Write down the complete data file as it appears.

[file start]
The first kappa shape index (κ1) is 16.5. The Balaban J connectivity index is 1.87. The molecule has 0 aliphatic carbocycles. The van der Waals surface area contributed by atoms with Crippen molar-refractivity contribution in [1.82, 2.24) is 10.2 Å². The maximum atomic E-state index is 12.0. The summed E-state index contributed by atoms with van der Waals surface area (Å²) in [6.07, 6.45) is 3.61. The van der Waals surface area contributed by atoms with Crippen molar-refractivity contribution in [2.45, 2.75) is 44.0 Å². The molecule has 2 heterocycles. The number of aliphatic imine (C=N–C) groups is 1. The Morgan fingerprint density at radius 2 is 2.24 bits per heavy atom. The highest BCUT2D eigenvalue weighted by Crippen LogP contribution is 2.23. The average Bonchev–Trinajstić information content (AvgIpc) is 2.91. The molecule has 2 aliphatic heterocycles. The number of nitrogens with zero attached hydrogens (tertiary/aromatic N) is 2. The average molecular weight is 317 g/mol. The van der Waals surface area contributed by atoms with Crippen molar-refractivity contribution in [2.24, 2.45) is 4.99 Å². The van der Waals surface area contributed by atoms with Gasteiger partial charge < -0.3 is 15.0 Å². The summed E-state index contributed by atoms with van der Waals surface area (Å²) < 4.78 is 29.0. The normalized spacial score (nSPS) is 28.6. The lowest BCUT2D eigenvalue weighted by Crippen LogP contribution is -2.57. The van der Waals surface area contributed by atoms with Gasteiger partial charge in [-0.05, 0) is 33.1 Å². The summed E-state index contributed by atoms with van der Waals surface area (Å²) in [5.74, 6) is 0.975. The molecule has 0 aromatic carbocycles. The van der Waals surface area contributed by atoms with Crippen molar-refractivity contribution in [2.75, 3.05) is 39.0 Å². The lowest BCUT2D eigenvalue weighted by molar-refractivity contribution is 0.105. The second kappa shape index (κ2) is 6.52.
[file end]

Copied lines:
The first kappa shape index (κ1) is 16.5. The Balaban J connectivity index is 1.87. The molecule has 0 aliphatic carbocycles. The van der Waals surface area contributed by atoms with Crippen molar-refractivity contribution in [1.82, 2.24) is 10.2 Å². The maximum atomic E-state index is 12.0. The summed E-state index contributed by atoms with van der Waals surface area (Å²) in [6.07, 6.45) is 3.61. The van der Waals surface area contributed by atoms with Crippen molar-refractivity contribution in [2.45, 2.75) is 44.0 Å². The molecule has 2 heterocycles. The number of aliphatic imine (C=N–C) groups is 1. The Morgan fingerprint density at radius 2 is 2.24 bits per heavy atom. The highest BCUT2D eigenvalue weighted by Crippen LogP contribution is 2.23. The average Bonchev–Trinajstić information content (AvgIpc) is 2.91. The molecule has 2 aliphatic heterocycles. The number of nitrogens with zero attached hydrogens (tertiary/aromatic N) is 2. The average molecular weight is 317 g/mol. The van der Waals surface area contributed by atoms with Crippen molar-refractivity contribution in [2.24, 2.45) is 4.99 Å². The van der Waals surface area contributed by atoms with Gasteiger partial charge < -0.3 is 15.0 Å². The summed E-state index contributed by atoms with van der Waals surface area (Å²) < 4.78 is 29.0. The normalized spacial score (nSPS) is 28.6. The lowest BCUT2D eigenvalue weighted by Crippen LogP contribution is -2.57. The van der Waals surface area contributed by atoms with Gasteiger partial charge in [-0.05, 0) is 33.1 Å². The summed E-state index contributed by atoms with van der Waals surface area (Å²) in [5.74, 6) is 0.975. The molecule has 0 aromatic carbocycles. The van der Waals surface area contributed by atoms with Crippen molar-refractivity contribution in [2.75, 3.05) is 39.0 Å². The lowest BCUT2D eigenvalue weighted by molar-refractivity contribution is 0.105. The second kappa shape index (κ2) is 6.52.